SF – A Humanist Perspective

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Here’s another item from the archives – a piece by Harry Harrison written for The Humanist magazine in 1961. Harry Harrison’s views on religion are well-known – see his short story “The Streets of Ashkelon,” probably his finest – and he has spoken on the subject many times on conventions panels. What follows is an early article on the topic.

Science Fiction Comes of Age
by Harry Harrison (1961)

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Science fiction has become a medium in which the implications of humanism can be freely explored

The recent publication of two books heralds the entry of Science Fiction into the ranks of legitimate literature. Kingsley Amis’s New Maps of Hell (Gollancz) is a sympathetically critical survey of SF by a writer of reputation in literature, criticism, and education. Aspects of Science Fiction (John Murray), edited by G.D. Doherty, is no less than a sturdy stone in the underpinnings of the Institution itself – a grammar school text-book. This coming of age of SF is reminiscent of the acceptance of detective thrillers some years ago, but it is of far greater importance to the humanist.

The public image of SF has never been a very good one. When the term is mentioned lurid cover magazines and monster-horror films have a tendency to leap instantly to mind. Science fiction was never quite socially acceptable – at least, not until quite recently. Of course the same could be said about humanism. A glimpse beneath the surface of SF reveals that this is not the only thing these two have in common. Many of the advanced philosophies written about in the pages of this journal are already accepted SF conventions.

Too great a claim should never be made for SF. Like all writing in the mass media it has suffered from an over-expansion; too much of what is being offered under this label is trash by name. But the baby should not be thrown out with the bath water. When all the worst parts have been rejected a vital core remains that is both entertaining and – oddly enough for fiction – informative. Here will be found fictionalized treatments of all that is new and interesting in the physical sciences, philosophy, and sociology. There exist no general taboos or restrictions to limit investigation and inquiry. The very best SF is a literature of non-conformity that can and does turn a critical eye on all of our sacred institutions. Most important is the basic attitude towards reality that is responsible for these stories being written and read.

The essential job of education is getting students to think. This is far more important than the stuffing of facts into unthinking heads. It follows then that the real importance of SF is its profound belief in the truth of the scientific method, and acceptance of the inarguable fact that all things bear investigation. The first step away from unexamined faith towards rationalism must be the cultivation of this mental attitude. Here lies the real value of SF.

Happily, SF is still maturing and we can look for better and more interesting work in the future. In spite of its uncouth youth, spent in the yellowed pages of the pulp magazines, SF appears to be finally clambering into the socially acceptable world of serious writing. (Even its abbreviations are being accepted; the initials ‘SF’ are now used in most literary reviews.) The appearance of these two very important books adds the finishing touch to the new dress of respectability. Mr Amis would never have considered writing New Maps of Hell a few years ago. And if he had, there would certainly have been publishing difficulties. Now it has not only appeared but gained interested attention on both sides of the Atlantic.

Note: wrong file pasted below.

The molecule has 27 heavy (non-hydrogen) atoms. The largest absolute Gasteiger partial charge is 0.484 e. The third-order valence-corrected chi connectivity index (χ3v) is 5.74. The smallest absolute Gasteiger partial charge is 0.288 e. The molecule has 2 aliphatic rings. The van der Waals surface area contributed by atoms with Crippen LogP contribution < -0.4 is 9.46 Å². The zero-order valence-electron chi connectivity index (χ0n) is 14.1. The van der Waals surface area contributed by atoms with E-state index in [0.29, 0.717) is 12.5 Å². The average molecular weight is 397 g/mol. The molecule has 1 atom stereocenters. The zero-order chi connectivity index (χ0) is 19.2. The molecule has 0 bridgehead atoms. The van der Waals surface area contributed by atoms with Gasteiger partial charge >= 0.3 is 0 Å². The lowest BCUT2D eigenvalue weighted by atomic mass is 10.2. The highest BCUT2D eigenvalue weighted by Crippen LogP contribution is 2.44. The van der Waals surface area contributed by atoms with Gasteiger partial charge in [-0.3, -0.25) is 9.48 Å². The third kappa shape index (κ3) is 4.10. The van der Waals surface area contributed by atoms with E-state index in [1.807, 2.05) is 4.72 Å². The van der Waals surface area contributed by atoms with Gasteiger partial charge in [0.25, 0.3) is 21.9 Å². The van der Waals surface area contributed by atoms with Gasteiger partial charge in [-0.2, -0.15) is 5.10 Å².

Not as well known, but equally indicative of the new attitude towards SF, is the appearance of Aspects of Science Fiction. Mr Doherty is a Senior English Master, and this excellent little volume was produced as a text for grammar school classes. It is a highly readable anthology that can be recommended to anyone who wishes to understand what SF is really about. The introduction, though aimed at young students, has universal application. It says in part,

… all good SF stories demand some serious thought from the reader. The problems presented, though not always easy to grasp, are usually concerned with man in his relation to the universe around him; to appreciate them the reader must have some intelligent views about himself and the world he lives in; that is why SF commands respect as a serious branch of literature even when it is written to make us laugh.

This is a new attitude, and quite the reverse of the one dominant for so long. Twenty years ago, when modern SF was still locked behind the garish covers of the magazines, the confirmed reader was very suspect. He was often asked ‘Do you really believe in rockets to the Moon and all that sort of tripe?’ in the same condescendingly humorous manner that a confirmed believer asks ‘You mean you really believe the universe could exist without God?’

It is impossible to supply a simple answer other than yes – to these loaded questions, since a real understanding of the answer must involve a change in attitude towards the subject the prejudiced are not willing to make. SF has prospered by the rapid advancement of science that has answered many questions such as the one above. Orbiting satellites and Major Gagarin have forced the general public to accept the reality of formerly ‘fantastic’ ideas. The public image of SF is under constant attack from the laboratories. Much that was speculation a few years ago now appears on the front pages of the newspapers.